News of Ratzinger’s selection failed to trigger any massive outpouring of jubilation on the streets of major Latin American cities. (On the day of his election, journalists at one point outnumbered the faithful on the steps of Mexico City’s 16th-century metropolitan cathedral.) Catholic hierarchies throughout the region dutifully issued pronouncements praising the cardinals’ choice. “We express our most sincere appreciation and respect for our new pastor,” said Bishop José Guadalupe Martín Rábago, president of the Mexican Episcopal Conference, in a written statement. “[Pope Benedict XVI] shall give new impetus to the teachings and doctrine of the church and will guide the boat of Christ to a safe port.”

But reaction elsewhere in Mexico, home to the largest number of Roman Catholics worldwide after Brazil, was rather muted. The Mexico City tabloid Metro christened Ratzinger “The Iron Pope,” and the influential newspaper El Universal noted the ambivalence that many liberal Catholics harbor towards a cardinal who vigorously enforced John Paul II’s hardline stance on issues like celibacy in the priesthood and a total ban on contraceptives. “[In] Mexico and the third world in general, one perceives a disenchantment with this appointment,” said an unsigned editorial. “For some, the premonition of a hardening in Catholic dogma is already in the offing.” Leonardo Boff, the controversial Brazilian apostle of liberation theology who later left the priesthood in the face of John Paul II’s crackdown on the movement, openly questioned Ratzinger’s ability to heal the deep-seated divisions within the church that pitted Vatican-backed conservatives against advocates of reform. “It will be difficult to love this pope,” declared Boff in an interview with the Mexican newspaper Reforma. “It is time to close the many wounds that were opened, and I don’t think [Ratzinger] has the capacity to change.”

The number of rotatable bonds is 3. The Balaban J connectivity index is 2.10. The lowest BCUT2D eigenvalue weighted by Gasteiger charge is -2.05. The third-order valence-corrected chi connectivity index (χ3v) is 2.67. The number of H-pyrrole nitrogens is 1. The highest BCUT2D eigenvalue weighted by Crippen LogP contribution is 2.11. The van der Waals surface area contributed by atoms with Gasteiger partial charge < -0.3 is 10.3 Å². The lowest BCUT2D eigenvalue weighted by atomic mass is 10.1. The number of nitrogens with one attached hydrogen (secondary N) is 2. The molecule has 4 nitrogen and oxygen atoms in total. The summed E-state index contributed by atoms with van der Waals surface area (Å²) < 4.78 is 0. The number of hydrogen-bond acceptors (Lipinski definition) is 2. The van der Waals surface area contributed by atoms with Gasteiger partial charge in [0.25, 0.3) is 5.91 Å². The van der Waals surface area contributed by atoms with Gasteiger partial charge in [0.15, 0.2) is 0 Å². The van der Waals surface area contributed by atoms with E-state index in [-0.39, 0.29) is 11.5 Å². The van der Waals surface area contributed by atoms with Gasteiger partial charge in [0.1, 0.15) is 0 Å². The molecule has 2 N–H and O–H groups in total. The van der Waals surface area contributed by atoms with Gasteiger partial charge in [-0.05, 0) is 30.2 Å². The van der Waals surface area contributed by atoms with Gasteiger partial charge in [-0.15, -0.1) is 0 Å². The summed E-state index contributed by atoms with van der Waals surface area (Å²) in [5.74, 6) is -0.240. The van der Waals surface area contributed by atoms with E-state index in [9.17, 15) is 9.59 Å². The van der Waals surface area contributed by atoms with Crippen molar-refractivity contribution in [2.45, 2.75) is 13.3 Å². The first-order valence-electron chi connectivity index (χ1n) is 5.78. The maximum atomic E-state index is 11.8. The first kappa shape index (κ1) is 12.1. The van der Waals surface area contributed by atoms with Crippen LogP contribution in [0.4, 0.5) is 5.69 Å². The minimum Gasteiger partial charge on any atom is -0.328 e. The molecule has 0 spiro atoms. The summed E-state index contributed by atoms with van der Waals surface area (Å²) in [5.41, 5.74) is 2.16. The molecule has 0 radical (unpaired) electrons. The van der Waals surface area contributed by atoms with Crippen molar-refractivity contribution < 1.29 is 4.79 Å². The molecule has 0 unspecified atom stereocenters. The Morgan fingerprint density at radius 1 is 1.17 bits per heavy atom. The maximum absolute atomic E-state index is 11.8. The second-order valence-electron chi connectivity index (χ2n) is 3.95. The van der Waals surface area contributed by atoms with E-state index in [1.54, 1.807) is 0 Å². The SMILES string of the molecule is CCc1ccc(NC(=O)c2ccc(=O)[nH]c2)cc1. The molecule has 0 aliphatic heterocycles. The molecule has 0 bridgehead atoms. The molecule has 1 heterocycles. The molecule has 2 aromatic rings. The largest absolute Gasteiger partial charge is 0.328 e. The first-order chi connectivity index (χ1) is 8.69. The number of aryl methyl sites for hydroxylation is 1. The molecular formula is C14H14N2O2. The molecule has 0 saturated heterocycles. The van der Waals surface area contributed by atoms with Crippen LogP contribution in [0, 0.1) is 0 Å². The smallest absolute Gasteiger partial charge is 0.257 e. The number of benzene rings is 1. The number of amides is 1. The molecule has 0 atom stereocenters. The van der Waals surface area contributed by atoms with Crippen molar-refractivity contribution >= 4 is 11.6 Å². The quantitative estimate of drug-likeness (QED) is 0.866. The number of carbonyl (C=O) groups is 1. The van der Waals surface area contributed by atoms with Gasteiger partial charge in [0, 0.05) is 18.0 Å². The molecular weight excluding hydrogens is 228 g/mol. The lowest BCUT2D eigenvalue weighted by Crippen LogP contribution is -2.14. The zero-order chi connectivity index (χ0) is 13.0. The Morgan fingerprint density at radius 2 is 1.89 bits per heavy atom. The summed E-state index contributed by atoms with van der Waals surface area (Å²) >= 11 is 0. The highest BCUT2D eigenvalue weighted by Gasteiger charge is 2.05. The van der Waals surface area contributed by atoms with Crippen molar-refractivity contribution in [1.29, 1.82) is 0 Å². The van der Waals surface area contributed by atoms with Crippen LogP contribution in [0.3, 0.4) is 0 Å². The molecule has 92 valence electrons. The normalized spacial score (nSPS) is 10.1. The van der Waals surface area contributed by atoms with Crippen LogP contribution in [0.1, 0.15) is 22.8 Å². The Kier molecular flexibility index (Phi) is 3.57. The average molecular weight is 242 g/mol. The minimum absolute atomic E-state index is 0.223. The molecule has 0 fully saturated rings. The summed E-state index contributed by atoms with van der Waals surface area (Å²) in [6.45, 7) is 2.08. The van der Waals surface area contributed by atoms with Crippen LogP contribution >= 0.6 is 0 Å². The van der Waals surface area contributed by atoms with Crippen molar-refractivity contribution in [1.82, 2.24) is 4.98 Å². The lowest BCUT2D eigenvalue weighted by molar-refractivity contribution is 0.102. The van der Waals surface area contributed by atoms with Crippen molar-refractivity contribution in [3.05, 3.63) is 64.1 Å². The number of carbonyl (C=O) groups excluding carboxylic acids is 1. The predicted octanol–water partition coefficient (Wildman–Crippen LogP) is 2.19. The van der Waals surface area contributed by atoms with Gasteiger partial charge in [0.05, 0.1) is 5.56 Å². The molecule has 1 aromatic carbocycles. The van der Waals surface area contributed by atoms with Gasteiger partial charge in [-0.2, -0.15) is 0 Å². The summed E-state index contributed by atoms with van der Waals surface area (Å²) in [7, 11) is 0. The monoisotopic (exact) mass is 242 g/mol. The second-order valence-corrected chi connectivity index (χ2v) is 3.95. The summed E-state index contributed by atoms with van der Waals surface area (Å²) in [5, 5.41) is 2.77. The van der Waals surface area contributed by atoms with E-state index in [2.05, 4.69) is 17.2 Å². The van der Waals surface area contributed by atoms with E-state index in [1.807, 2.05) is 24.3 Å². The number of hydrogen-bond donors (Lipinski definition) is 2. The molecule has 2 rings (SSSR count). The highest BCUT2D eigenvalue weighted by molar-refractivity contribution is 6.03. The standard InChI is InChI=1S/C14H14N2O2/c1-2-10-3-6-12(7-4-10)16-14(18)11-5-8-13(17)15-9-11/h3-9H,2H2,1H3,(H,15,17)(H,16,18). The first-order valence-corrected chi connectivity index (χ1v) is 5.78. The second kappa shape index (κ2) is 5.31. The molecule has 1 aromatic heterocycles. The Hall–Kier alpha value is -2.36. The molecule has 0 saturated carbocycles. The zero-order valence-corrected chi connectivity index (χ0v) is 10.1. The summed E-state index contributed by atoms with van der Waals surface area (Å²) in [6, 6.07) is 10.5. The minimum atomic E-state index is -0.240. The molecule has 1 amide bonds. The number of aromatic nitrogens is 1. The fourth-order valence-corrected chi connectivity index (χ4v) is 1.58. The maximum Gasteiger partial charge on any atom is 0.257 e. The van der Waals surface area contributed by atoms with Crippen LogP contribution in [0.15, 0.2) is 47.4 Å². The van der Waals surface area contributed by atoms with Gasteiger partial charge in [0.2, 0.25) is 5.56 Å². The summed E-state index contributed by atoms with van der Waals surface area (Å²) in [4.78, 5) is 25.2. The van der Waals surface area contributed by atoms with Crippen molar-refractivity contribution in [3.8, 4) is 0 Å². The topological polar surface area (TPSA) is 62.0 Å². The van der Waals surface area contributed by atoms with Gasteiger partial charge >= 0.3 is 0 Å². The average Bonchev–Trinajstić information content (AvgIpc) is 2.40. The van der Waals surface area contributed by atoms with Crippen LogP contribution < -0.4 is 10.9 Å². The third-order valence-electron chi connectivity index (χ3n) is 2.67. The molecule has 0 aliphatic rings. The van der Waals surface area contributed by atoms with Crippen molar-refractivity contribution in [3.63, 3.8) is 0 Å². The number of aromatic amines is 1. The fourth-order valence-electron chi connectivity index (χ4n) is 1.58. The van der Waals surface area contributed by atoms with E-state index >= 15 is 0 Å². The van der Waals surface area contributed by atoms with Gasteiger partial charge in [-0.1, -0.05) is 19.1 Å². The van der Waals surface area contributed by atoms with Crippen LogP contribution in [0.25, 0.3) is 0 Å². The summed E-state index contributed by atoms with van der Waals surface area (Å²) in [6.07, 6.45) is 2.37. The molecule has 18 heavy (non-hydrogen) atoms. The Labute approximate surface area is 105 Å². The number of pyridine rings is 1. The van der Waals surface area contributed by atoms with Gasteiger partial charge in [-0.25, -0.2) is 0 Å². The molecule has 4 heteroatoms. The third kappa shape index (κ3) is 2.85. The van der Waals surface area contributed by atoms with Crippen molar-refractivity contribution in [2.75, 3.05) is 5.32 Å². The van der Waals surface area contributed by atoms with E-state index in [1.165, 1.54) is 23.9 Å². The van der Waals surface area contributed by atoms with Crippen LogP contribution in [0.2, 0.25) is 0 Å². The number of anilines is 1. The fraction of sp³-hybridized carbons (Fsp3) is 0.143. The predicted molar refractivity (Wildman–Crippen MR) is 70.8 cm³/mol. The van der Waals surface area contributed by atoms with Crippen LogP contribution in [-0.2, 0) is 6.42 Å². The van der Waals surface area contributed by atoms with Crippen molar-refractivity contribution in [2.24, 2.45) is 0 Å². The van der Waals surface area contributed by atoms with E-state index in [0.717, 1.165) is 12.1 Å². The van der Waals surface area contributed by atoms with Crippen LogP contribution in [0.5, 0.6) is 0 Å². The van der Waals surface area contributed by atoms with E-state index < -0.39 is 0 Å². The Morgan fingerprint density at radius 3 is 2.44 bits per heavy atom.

That last assessment seems to be shared by friends and foes alike of the new pope. Given his advanced age and history of health problems, the reign of Benedict XVI is expected to be short-lived, and continuity will surely be the order of the day. That will be good news for right-wing orders like Opus Dei and the Legion of Christ that acquired significant clout and prominence under John Paul II. But it doesn’t bode well for the Latin American church overall: plagued by acute shortages of priests in some countries and the relentless rise of evangelical movements among the region’s poor, the hierarchy will be hard pressed to regain the confidence of younger Catholics who practice birth control, file for divorce and otherwise flout the edicts of an iron pope at the helm. “We’ve been detecting a slow, quiet but systematic drift towards other religious options, and that will continue,” says Masferrer. That will do little to bolster the prospects of a Latin American successor to Benedict XVI, no matter how many like-minded prelates from the region he may elevate to the college of cardinals during his papacy.   



Copyright © 2004 Victor Claveau. All Rights Reserved